Harvard Heart Letter

From the cutting edge: Patch heals heart

A bioengineered collagen patch can heal heart attack damage, a recent mouse study suggests.

When a heart attack cuts off the blood supply to the heart muscle, heart cells die. Nothing can bring them back. Efforts to replace these dead cells with living cells from outside the body, such as stem-cell approaches, have not been particularly successful.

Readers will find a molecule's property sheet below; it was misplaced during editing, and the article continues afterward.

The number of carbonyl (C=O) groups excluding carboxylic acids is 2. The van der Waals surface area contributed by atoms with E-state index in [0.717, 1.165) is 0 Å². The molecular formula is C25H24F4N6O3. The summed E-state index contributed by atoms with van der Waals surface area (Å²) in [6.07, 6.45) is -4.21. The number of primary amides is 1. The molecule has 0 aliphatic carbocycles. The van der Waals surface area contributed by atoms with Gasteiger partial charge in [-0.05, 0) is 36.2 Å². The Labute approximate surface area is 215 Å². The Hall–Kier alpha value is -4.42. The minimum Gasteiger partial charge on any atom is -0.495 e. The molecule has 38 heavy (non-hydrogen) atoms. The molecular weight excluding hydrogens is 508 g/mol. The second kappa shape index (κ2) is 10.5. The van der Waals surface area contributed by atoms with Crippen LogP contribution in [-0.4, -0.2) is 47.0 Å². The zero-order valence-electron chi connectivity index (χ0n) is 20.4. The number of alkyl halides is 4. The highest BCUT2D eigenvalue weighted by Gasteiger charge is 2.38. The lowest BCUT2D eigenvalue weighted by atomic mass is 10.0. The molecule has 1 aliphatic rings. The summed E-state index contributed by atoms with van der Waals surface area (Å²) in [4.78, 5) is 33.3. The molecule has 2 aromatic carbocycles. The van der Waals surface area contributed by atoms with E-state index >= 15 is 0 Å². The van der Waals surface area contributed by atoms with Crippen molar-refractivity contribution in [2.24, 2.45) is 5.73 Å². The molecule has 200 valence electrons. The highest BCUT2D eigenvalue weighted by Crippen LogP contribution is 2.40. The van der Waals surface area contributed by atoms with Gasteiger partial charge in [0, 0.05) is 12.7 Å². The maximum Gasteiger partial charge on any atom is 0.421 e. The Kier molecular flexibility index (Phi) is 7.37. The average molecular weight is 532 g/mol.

Pilar Ruiz-Lozano, associate professor of pediatrics at Stanford University, led a team that has developed a bioengineered patch made from collagen, the fibrous material that makes up tendons and other connective tissues. Instead of trying to replace working heart muscle cells, the patch simply provides a protective outer covering to the area of dead heart tissue. Because of the patch's mechanical properties and structure, it allows the heart to do something it can't do by itself: regenerate heart muscle killed by a heart attack. Mice with experimentally induced heart attacks had improved heart function after receiving the patch.

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